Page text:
36. Zhang M, Matsumura M, Usui E, et al. Intravascular Ultrasound-Derived Calcium Score to Predict Stent Expansion in Severely Calcified Lesions. Circ Cardiovasc Interv. 2021;14:e010296.

37. Fujino A, Mintz GS, Matsumura M, et al. A new optical coherence tomography-based calcium scoring system to predict stent underexpansion. EuroIntervention. 2018;13:e2182-e2189.

38. Ali Z, Price M, Maehara A, Lansky A. New Insights on the Consistency of Coronary IVL Data. Proceedings of Transcatheter Cardiovascular Therapeutics; 2021 05/11/2021. Available online: https://tct2021.crfconnect.com/ondemand/world-connect/86455. Accessed 12 Dec 2021.

39. Matsukawa R, Kozai T, Tokutome M, et al. Plaque modification using a cutting balloon is more effective for stenting of heavily calcified lesion than other scoring balloons. Cardiovasc Interv Ther. 2019;34:325-334.

40. Abdel-Wahab M, Toelg R, Byrne RA, et al. High-Speed Rotational Atherectomy Versus Modified Balloons Prior to Drug-Eluting Stent Implantation in Severely Calcified Coronary Lesions. Circ Cardiovasc Interv. 2018;11:e007415.

41. Tang Z, Bai J, Su SP, et al. Aggressive plaque modification with rotational atherectomy and cutting balloon for optimal stent expansion in calcified lesions. J Geriatr Cardiol. 2016;13:984-991.

42. Amemiya K, Yamamoto MH, Maehara A, et al. Effect of cutting balloon after rotational atherectomy in severely calcified coronary artery lesions as assessed by optical coherence tomography. Catheter Cardiovasc Interv. 2019;94:936-944.

43. Secco GG, Buettner A, Parisi R, et al. Clinical Experience with Very High-Pressure Dilatation for Resistant Coronary Lesions. Cardiovasc Revasc Med. 2019;20:1083-1087.

44. Rheude T, Rai H, Richardt G, et al. Super high-pressure balloon versus scoring balloon to prepare severely calcified coronary lesions: the ISAR-CALC randomised trial. EuroIntervention. 2021;17:481-488.

45. Kereiakes DJ, Virmani R, Hokama JY, et al. Principles of Intravascular Lithotripsy for Calcific Plaque Modification. JACC Cardiovasc Interv. 2021;14:1275-1292.

46. Kereiakes DJ, Di Mario C, Riley RF, et al. Intravascular Lithotripsy for Treatment of Calcified Coronary Lesions: Patient-Level Pooled Analysis of the Disrupt CAD Studies. JACC Cardiovasc Interv. 2021;14:1337-1348.

47. Blachutzik F, Honton B, Escaned J, et al. Safety and effectiveness of coronary intravascular lithotripsy in eccentric calcified coronary lesions: a patient-level pooled analysis from the Disrupt CAD I and CAD II Studies. Clin Res Cardiol. 2021;110:228-236.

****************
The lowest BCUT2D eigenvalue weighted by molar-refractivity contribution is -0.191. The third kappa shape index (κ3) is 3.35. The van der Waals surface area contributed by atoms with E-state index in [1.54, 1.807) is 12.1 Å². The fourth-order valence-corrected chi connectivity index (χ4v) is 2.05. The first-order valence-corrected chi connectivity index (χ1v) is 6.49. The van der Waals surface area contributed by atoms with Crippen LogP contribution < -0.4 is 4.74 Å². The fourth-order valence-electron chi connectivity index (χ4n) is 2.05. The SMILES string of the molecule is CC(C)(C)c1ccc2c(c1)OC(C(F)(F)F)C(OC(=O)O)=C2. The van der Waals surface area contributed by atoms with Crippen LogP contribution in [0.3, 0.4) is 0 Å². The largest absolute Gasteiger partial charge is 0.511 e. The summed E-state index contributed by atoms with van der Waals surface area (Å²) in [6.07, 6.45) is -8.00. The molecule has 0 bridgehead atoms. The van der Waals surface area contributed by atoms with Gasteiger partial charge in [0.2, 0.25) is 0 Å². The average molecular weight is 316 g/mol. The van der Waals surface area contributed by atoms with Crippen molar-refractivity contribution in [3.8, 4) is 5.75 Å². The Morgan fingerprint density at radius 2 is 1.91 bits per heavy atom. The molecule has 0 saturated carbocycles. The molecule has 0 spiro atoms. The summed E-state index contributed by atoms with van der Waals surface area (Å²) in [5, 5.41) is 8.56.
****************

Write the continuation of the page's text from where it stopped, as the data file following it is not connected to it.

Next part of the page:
48. Salazar C, Escaned J, Tirado G, Gonzalo N. Intravascular lithotripsy for recurrent restenosis caused by severe calcific neoatherosclerosis. EuroIntervention. 2020;16:e351-e352.

49. Salazar C, Escaned J, Tirado G, Gonzalo N. Undilatable Calcific Coronary Stenosis Causing Stent Underexpansion and Late Stent Thrombosis: A Complex Scenario Successfully Managed With Intravascular Lithotripsy. JACC Cardiovasc Interv. 2019;12:1510-1512.

50. Yeoh J, Cottens D, Cosgrove C, et al. Management of stent underexpansion using intravascular lithotripsy-Defining the utility of a novel device. Catheter Cardiovasc Interv. 2021;97:22-29.

51. Ali ZA, McEntegart M, Hill JM, Spratt JC. Intravascular lithotripsy for treatment of stent underexpansion secondary to severe coronary calcification. Eur Heart J. 2020;41:485-486.

52. Abdel-Wahab M, Richardt G, Joachim Buttner H, et al. High-speed rotational atherectomy before paclitaxel-eluting stent implantation in complex calcified coronary lesions: the randomized ROTAXUS (Rotational Atherectomy Prior to Taxus Stent Treatment for Complex Native Coronary Artery Disease) trial. JACC Cardiovasc Interv. 2013;6:10-19.

53. de Waha S, Allali A, Buttner HJ, et al. Rotational atherectomy before paclitaxel-eluting stent implantation in complex calcified coronary lesions: Two-year clinical outcome of the randomized ROTAXUS trial. Catheter Cardiovasc Interv. 2016;87:691-700.

54. Hemetsberger R, Gori T, Toelg R, et al. Optical Coherence Tomography Assessment in Patients Treated With Rotational Atherectomy Versus Modified Balloons: PREPARE-CALC OCT. Circ Cardiovasc Interv. 2021;14:e009819.

55. Kaur N, Pruthvi CR, Sharma Y, Gupta H. Rotatripsy: synergistic effects of complementary technologies: a case report. Eur Heart J Case Rep. 2021;5:ytab083.

56. Gonzálvez-García A, Jiménez-Valero S, Galeote G, et al. “RotaTripsy: Combination of rotational atherectomy and intravascular lithotripsy in heavily calcified coronary lesions: A case series”. Cardiovasc Revasc Med. 2022;35:179-184.

57. Parikh K, Chandra P, Choksi N, Khanna P, Chambers J. Safety and feasibility of orbital atherectomy for the treatment of calcified coronary lesions: the ORBIT I trial. Catheter Cardiovasc Interv. 2013;81:1134-1139.

58. Chambers JW, Feldman RL, Himmelstein SI, et al. Pivotal trial to evaluate the safety and efficacy of the orbital atherectomy system in treating de novo, severely calcified coronary lesions (ORBIT II). JACC Cardiovasc Interv. 2014;7:510-518.

59. Lee M, Genereux P, Shlofmitz R, et al. Orbital atherectomy for treating de novo, severely calcified coronary lesions: 3-year results of the pivotal ORBIT II trial. Cardiovasc Revasc Med. 2017;18:261-264.

60. Redfors B, Sharma SK, Saito S, et al. Novel Micro Crown Orbital Atherectomy for Severe Lesion Calcification: Coronary Orbital Atherectomy System Study (COAST). Circ Cardiovasc Interv. 2020;13:e008993.

61. Kini AS, Vengrenyuk Y, Pena J, et al. Optical coherence tomography assessment of the mechanistic effects of rotational and orbital atherectomy in severely calcified coronary lesions. Catheter Cardiovasc Interv. 2015;86:1024-1032.